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Joseph Lister Joseph Lister, 1st Baron Lister, (5 April 1827 10 February 1912), known as Sir Joseph Lister,

, Bt., between 1883 and 1897, was a British surgeon and a pioneer of antiseptic surgery. By applying Louis Pasteur's advances in microbiology, he promoted the idea of sterile surgery while working at the Glasgow Royal Infirmary. Lister successfully introduced carbolic acid (now known as phenol) to sterilise surgical instruments and to clean wounds, which led to a reduction in post-operative infections and made surgery safer for patients. Early life and education Lister came from a prosperous Quaker home in Upton, Essex, a son of Joseph Jackson Lister, a pioneer of achromatic object lenses for the compound microscope. At Quaker schools, he became a fluent reader of French and German, which were also the leading languages of medical research. As a teenager, Lister attended Grove House School Tottenham, studying mathematics, natural science, and languages. He attended University College London, he initially studied botany and obtained a bachelor of Arts degree in 1847. He registered as a medical student and graduated with honours as Bachelor of Medicine, subsequently entering the Royal College of Surgeons at the age of 26. In

1854, Lister became first assistant to surgeon James Syme at the University of Edinburgh, Edinburgh Royal Infirmary in Scotland. In 1867, Lister championed the use of carbolic acid as an antiseptic, such that it became the first widely used antiseptic in surgery. He first suspected it would prove an adequate disinfectant because it was used to ease the stench from fields irrigated with sewage waste. Career Until Lister's studies of surgery most people believed that chemical damage from exposures to bad air (miasma) was responsible for infections in wounds. Hospital wards were occasionally aired out at midday as a precaution against the spread of infection via miasma, but facilities for washing hands or a patient's wounds were not available. A surgeon was not required to wash his hands before seeing a patient because such practices were not considered necessary to avoid infection. Despite the work of Ignaz Semmelweis and Dr. Oliver Wendell Holmes, Sr., hospitals practised surgery under unsanitary conditions. Surgeons of the time referred to the "good old surgical stink" and took pride in the accumulated stains on their unwashed operating gowns as a display of their experience. Listers house surgeon, St. Clair Thompson, recounted that Lister himself used to operate in his street clothes, wearing the same blue frock coat that he wore in the dissecting room, stiff with old blood. While he was a professor of surgery at the University of Glasgow, Lister became aware of a paper published by the French chemist Louis Pasteur, showing that rotting and fermentation could occur under anaerobic conditions if micro-organisms were present. Pasteur suggested three methods to eliminate the micro-organisms responsible for gangrene: filtration, exposure to heat, or exposure to chemical solutions. Lister confirmed Pasteur's conclusions with his own experiments and decided to use his findings to develop antiseptic techniques for wounds. As the first two methods suggested by Pasteur were inappropriate for the treatment of human tissue, Lister experimented with the third. Friedlieb Runge (17971867) discovered creosote, which later was processed into carbolic acid. Although Runge had no understanding of how decomposition occurred, the chemical had been used to treat the wood used for railway ties and ships since it protected the wood from rotting. Later, it was used for treating sewage in England, Belgium and Holland. The same chemical was also used to fight parasites and reduce the odors during cholera and cattle plague. Therefore, Lister tested the results of spraying instruments, the surgical incisions, and dressings with a solution of it. Lister found that carbolic acid solution swabbed on wounds remarkably reduced the incidence of gangrene. In August 1865, Lister applied a piece of lint dipped in carbolic acid solution onto the wound of an eleven-year-old boy at Glasgow Infirmary,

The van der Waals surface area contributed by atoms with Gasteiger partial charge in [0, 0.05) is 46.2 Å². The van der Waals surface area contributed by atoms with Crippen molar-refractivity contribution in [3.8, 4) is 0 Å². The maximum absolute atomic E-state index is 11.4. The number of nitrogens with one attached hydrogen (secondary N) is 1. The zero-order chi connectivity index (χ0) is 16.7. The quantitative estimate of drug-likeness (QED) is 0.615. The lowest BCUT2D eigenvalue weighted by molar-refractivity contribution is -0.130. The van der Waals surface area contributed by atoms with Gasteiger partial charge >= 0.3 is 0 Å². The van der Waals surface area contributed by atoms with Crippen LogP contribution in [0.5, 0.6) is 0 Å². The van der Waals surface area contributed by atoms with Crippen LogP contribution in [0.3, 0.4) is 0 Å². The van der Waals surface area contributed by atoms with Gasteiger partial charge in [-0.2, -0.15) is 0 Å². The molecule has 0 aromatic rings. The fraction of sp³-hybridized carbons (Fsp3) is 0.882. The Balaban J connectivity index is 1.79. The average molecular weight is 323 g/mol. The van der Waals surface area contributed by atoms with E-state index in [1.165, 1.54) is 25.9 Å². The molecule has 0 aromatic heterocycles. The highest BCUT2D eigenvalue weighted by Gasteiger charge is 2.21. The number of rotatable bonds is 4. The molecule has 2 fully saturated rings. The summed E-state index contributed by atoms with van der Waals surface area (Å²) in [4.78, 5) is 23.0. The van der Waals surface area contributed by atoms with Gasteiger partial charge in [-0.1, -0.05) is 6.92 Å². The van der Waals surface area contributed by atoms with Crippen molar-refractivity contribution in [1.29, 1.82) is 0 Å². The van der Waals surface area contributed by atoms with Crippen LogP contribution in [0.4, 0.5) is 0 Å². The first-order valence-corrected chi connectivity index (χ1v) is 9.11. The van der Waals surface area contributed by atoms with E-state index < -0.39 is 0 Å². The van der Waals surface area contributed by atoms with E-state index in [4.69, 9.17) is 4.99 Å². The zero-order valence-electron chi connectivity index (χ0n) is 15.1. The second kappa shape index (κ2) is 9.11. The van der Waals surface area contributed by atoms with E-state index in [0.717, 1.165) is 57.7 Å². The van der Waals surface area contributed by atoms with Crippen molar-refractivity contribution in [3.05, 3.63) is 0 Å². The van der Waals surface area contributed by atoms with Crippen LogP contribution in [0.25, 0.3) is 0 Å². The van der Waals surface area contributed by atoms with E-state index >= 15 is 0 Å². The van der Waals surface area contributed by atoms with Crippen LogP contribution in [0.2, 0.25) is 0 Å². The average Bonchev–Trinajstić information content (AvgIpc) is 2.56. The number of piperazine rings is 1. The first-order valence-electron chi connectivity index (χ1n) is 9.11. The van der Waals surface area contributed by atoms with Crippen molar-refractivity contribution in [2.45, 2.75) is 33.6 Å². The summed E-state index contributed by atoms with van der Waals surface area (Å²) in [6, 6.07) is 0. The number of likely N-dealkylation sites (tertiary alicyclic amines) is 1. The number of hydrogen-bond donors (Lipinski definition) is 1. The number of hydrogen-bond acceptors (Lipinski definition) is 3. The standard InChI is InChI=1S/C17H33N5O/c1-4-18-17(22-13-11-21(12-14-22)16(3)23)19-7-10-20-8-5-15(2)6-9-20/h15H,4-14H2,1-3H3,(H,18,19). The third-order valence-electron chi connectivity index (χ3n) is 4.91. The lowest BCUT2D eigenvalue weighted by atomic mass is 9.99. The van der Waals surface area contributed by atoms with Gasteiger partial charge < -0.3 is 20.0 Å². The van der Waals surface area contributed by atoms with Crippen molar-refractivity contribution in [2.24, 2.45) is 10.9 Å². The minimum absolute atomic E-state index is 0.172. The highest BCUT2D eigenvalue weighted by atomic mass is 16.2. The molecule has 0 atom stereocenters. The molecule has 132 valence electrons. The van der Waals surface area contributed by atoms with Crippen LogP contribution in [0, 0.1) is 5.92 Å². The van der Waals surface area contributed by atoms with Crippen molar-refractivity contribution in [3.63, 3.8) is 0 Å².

who had sustained a compound fracture after a cart wheel had passed over his leg. After four days, he renewed the pad and discovered that no infection had developed, and after a total of six weeks he was amazed to discover that the boy's bones had fused back together, without the danger of suppuration. He subsequently published his results in The Lancet in a series of 6 articles, running from March through July 1867, entitled: "On a new method of treating compound fracture, abscess, etc.: with observation on the conditions suppuration". Later, on 9 August 1867, he read a paper before the British Medical Association in Dublin, on the Antiseptic Principle of the Practice of Surgery, which was reprinted in The British Medical Journal. He instructed surgeons under his responsibility to wear clean gloves and wash their hands before and after operations with 5% carbolic acid solutions. Instruments were also washed in the same solution and assistants sprayed the solution in the operating theatre. One of his additional suggestions was to stop using porous natural materials in manufacturing the handles of medical instruments. Lister left Glasgow in 1869, returning to Edinburgh as successor to Syme as Professor of Surgery at the University of Edinburgh, and continued to develop improved methods of antisepsis and asepsis. His fame had spread by then, and audiences of 400 often came to hear him lecture. As the germ theory of disease became more widely accepted, it was realised that infection could be better avoided by preventing bacteria from getting into wounds in the first place. This led to the rise of sterile surgery. Some consider Lister "the father of modern antisepsis". Surgical technique Lister moved from Scotland to King's College Hospital, in London. In 1881 he was elected President of the Clinical Society of London. He also developed a method of repairing kneecaps with metal wire and improved the technique of mastectomy. His discoveries were greatly praised and in 1883 he was created a Baronet, of Park Crescent in the Parish of St Marylebone in the County of Middlesex. In 1897 he was further honoured when he was raised to the peerage as Baron Lister, of Lyme Regis in the County of Dorset. He also became one of the twelve original members of the Order of Merit and a Privy Councillor in the Coronation Honours in 1902.